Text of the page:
Skylights featured on Astronomy Picture of the Day

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Skylights featured nine times on Earth Science Picture of the Day: 1 2 3 4 5 6 7 8 9 -- Full List Restored!

Eclipsed Moon Eclipsed Moon

Photo of the Week. The September 27 lunar eclipse with the Moon partially within the Earth's full shadow. At left is a short exposure showing the bright uneclipsed portion of the Moon; at right is a longer one deeper into the eclipse that reveals the full shadow's reddish glow from sunlight refracted and scattered by the Earth's atmosphere. The shadow's circular outline was an early clue that the Earth is a sphere. Courtesy of Joaquin Vieira.

Astronomy news for the two weeks starting Friday, October 23, 2015.

The next skylights will appear November 6, 2015. Daylight Savings Time ends Sunday, November 1.

As usual we start with the Moon, which at the opening of the fortnight is in its waxing gibbous phase as it heads toward full Moon the morning of Tuesday, October 27, around the time of Moonset in North America. The evening of Monday the 26th finds it just shy of the phase, while the following evening the Moon will have entered the waning gibbous phase, which terminates at last (third) quarter the morning of Tuesday, November 3, with the Moon high in the sky near the celestial meridian. At the end we get to see a bit of the waning crescent. The night of Thursday the 29th, the Moon will be just to the east of Aldebaran in Taurus. Then the morning of Thursday the 5th look to the pre-dawn east to see the Moon not far below Regulus in Leo and above and to the right of bright Jupiter. The following morning the fat crescent will pass only a couple degrees south of the giant planet. The Moon hits perigee, where it is closest to Earth on its monthly round, on Monday the 26th.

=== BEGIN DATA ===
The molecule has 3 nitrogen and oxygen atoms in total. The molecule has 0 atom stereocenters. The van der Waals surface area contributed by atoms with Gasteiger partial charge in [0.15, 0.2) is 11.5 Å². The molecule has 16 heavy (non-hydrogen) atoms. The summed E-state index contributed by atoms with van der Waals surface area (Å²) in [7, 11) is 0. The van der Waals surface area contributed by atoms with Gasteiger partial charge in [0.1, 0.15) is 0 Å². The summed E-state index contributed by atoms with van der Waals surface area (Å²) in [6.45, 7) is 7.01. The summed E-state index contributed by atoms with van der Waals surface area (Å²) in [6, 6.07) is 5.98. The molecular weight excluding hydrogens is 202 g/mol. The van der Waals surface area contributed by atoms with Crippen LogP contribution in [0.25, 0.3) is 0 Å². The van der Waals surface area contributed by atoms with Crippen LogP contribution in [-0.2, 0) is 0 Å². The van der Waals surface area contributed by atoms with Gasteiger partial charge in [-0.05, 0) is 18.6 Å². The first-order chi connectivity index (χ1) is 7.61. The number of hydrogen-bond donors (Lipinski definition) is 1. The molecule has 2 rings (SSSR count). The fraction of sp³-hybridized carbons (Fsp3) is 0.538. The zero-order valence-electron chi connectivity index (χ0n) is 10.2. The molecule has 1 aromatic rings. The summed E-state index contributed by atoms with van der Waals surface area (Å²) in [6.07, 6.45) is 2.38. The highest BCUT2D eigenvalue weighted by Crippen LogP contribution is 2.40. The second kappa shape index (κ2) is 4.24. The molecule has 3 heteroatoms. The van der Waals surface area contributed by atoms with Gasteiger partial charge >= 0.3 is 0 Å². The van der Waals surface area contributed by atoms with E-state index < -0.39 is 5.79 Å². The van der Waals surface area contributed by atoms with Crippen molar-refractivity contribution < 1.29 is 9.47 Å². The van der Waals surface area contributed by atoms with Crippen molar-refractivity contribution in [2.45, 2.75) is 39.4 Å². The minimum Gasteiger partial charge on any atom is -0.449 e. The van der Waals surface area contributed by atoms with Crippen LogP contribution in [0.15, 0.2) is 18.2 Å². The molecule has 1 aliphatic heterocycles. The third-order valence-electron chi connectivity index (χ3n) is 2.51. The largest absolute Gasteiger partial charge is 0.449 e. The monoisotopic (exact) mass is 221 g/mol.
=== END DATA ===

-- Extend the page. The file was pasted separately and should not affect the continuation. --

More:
Venus, glorious in the pre-dawn morning sky, goes through its greatest elongation of 46 degrees west of the Sun on Monday the 26th, and through the telescope appears in its half phase, wherein we see half the daylight hemisphere while the other half is in night. At the same time, Jupiter passes just a degree north of the brilliant planet, the two making a marvelous sight. On Tuesday the 3rd it's Mars's turn, the red planet going under a degree north of Venus. They are all up by 4 AM Daylight Time (3 AM Standard) The three planets then spread themselves out, Jupiter rising ever earlier with Mars next, while each morning Venus rises somewhat later. Down at the bottom is little Mercury, which is visible in twilight only during the earlier part of our session, if even that. By the end of the fortnight, Jupiter rises near 2 AM. Back in the evening, Saturn sets around twilight's end and is effectively lost until it reappears in the morning sky as the year draws to a close.

As the stars of summer move out they are replaced by those of autumn. In late evening, look for the Great Square of Pegasus high to the south. Below it is the Circlet of Pisces, which represents the head of the western fish. West and a bit south of the Circlet is another charming asterism, the Y-shaped Water Jar of Aquarius, which sits right on the celestial equator, the rest of the constellation sprawling to the southwest and southeast. Farther down is bright and lonely Fomalhaut in Piscis Austrinus, the Southern Fish, a true announcer of chillier days to come.

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